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s0ph1e2007
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Re: Law School Rankings

Postby s0ph1e2007 » Thu Dec 16, 2010 4:16 pm

Where are people getting their information about what students are generally as smart as other students.

The best support you could find for that is the average GPA and average LSAT, but that alone obviously isn't enough to declare that students are comparatively smart...
whatever. this thread is ridiculous.

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gdane
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Re: Law School Rankings

Postby gdane » Thu Dec 16, 2010 4:16 pm

Ostrizr316 wrote:If you're trying to base your decision to go to U Colorado or U Iowa based on USNWR rankings, you've got bigger problems. Once you get out of the top 6 your school's region becomes a factor. Obviously top 14 schools have a broader regional reach than, say, a tier two, but you can expect a university of Michigan grad to have better chances at a Chicago firm than a UVA grad. If you want to work in Denver, go to U Colorodo. If you want to work in Des Moines, go to U Iowa. If you want to work in NYC for a Vault 100 firm and think that either of those schools affords you a meaningful chance, you need to reevaluate your situation.

To the OP, read the bolded above.

Rankings mean absolutely nothing outside of, Id say, 10 or so schools in the country. Rankings are very misleading. A school ranked at 29 isnt automatically better than a school ranked 35th. It all comes down to regional strength. Most schools outside of HYS and a few other in the top 14 are primarily regional. So, forget about rankings and look at employment data. Look at cost. Look at bar passage rates.

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birdlaw117
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Re: Law School Rankings

Postby birdlaw117 » Thu Dec 16, 2010 4:19 pm

To be clear, you're talking about the same Iowa school that places 3/4 of it's class into the DOMINANT legal field known as the state of Iowa, right? Yeah, sounds like that Big Ten football reputation is allowing those Iowa grads to get jobs all over the place!

Aqualibrium
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Re: Law School Rankings

Postby Aqualibrium » Thu Dec 16, 2010 4:19 pm

You're excluding a lot of factors in your "analysis." One major one is that up until 1995, US News only ranked the top 25 schools in the country. Iowa debuted on the 1991 list at number 19. It logically follows that it would be held in higher regard than other schools that were excluded from that list in the minds of the raters, who've been around much longer than you and I. "The evil you know is always better than the one you don't."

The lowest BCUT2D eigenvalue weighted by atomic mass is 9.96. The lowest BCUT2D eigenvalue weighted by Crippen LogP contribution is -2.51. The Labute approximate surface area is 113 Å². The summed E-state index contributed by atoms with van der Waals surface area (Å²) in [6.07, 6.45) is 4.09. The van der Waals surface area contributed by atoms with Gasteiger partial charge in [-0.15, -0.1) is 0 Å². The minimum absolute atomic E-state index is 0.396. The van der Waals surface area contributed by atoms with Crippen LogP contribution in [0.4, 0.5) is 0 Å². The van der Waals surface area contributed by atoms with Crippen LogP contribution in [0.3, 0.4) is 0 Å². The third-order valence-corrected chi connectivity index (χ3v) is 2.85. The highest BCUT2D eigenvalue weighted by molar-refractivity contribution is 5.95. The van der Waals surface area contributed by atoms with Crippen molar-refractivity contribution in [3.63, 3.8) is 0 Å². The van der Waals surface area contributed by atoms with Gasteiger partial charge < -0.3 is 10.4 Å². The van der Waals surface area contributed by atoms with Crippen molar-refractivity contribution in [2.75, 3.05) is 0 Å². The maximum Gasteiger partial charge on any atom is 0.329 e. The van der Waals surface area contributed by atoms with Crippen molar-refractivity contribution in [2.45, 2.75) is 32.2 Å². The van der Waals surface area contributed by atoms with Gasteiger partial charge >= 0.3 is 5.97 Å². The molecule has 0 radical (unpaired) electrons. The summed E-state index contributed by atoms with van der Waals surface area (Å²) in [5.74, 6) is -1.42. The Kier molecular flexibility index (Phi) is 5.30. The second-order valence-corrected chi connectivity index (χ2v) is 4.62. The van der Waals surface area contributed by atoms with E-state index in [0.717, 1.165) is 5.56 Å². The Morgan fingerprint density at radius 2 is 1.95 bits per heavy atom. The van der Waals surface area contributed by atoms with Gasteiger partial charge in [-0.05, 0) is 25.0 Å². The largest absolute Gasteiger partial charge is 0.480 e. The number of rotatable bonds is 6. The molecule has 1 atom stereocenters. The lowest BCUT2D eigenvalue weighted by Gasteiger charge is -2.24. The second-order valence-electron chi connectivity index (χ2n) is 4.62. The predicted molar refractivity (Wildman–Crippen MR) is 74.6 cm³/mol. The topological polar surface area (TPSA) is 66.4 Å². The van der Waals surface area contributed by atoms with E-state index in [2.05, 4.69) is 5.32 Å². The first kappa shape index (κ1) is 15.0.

Also, you 0Ls kill me with this idea that X rank at one school is equal to X rank at another. Additionally, this is just a stupid argument to even concern yourself with. Go to DU or Colorado if you want to work in Colorado, the rankings shouldn't even come into play if you aren't talking about the ten or so most prestigious schools in the country.
Last edited by Aqualibrium on Thu Dec 16, 2010 4:22 pm, edited 2 times in total.

mrwarre85
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Re: Law School Rankings

Postby mrwarre85 » Thu Dec 16, 2010 4:20 pm

gdane5 wrote:
Ostrizr316 wrote:If you're trying to base your decision to go to U Colorado or U Iowa based on USNWR rankings, you've got bigger problems. Once you get out of the top 6 your school's region becomes a factor. Obviously top 14 schools have a broader regional reach than, say, a tier two, but you can expect a university of Michigan grad to have better chances at a Chicago firm than a UVA grad. If you want to work in Denver, go to U Colorodo. If you want to work in Des Moines, go to U Iowa. If you want to work in NYC for a Vault 100 firm and think that either of those schools affords you a meaningful chance, you need to reevaluate your situation.

To the OP, read the bolded above.

Rankings mean absolutely nothing outside of, Id say, 10 or so schools in the country. Rankings are very misleading. A school ranked at 29 isnt automatically better than a school ranked 35th. It all comes down to regional strength. Most schools outside of HYS and a few other in the top 14 are primarily regional. So, forget about rankings and look at employment data. Look at cost. Look at bar passage rates.


To you,

I agree with you. The post doesn't pose a question, but does examine why you are correct.

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FuManChusco
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Re: Law School Rankings

Postby FuManChusco » Thu Dec 16, 2010 4:21 pm

I can't be the only person that thinks OP is trying to justify his decision to go to Denver, can I?

mrwarre85
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Re: Law School Rankings

Postby mrwarre85 » Thu Dec 16, 2010 4:22 pm

s0ph1e2007 wrote:Where are people getting their information about what students are generally as smart as other students.

The best support you could find for that is the average GPA and average LSAT, but that alone obviously isn't enough to declare that students are comparatively smart...
whatever. this thread is ridiculous.


If you get a 95% on the LSAT, they let you in MENSA. It is an accepted aptitude test.

Note: GPA is not.

mrwarre85
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Re: Law School Rankings

Postby mrwarre85 » Thu Dec 16, 2010 4:23 pm

FuManChusco wrote:I can't be the only person that thinks OP is trying to justify his decision to go to Denver, can I?


Doing so outloud. They gave me a full scholly. It did get me thinking of this topic-- which has nothing to do with me.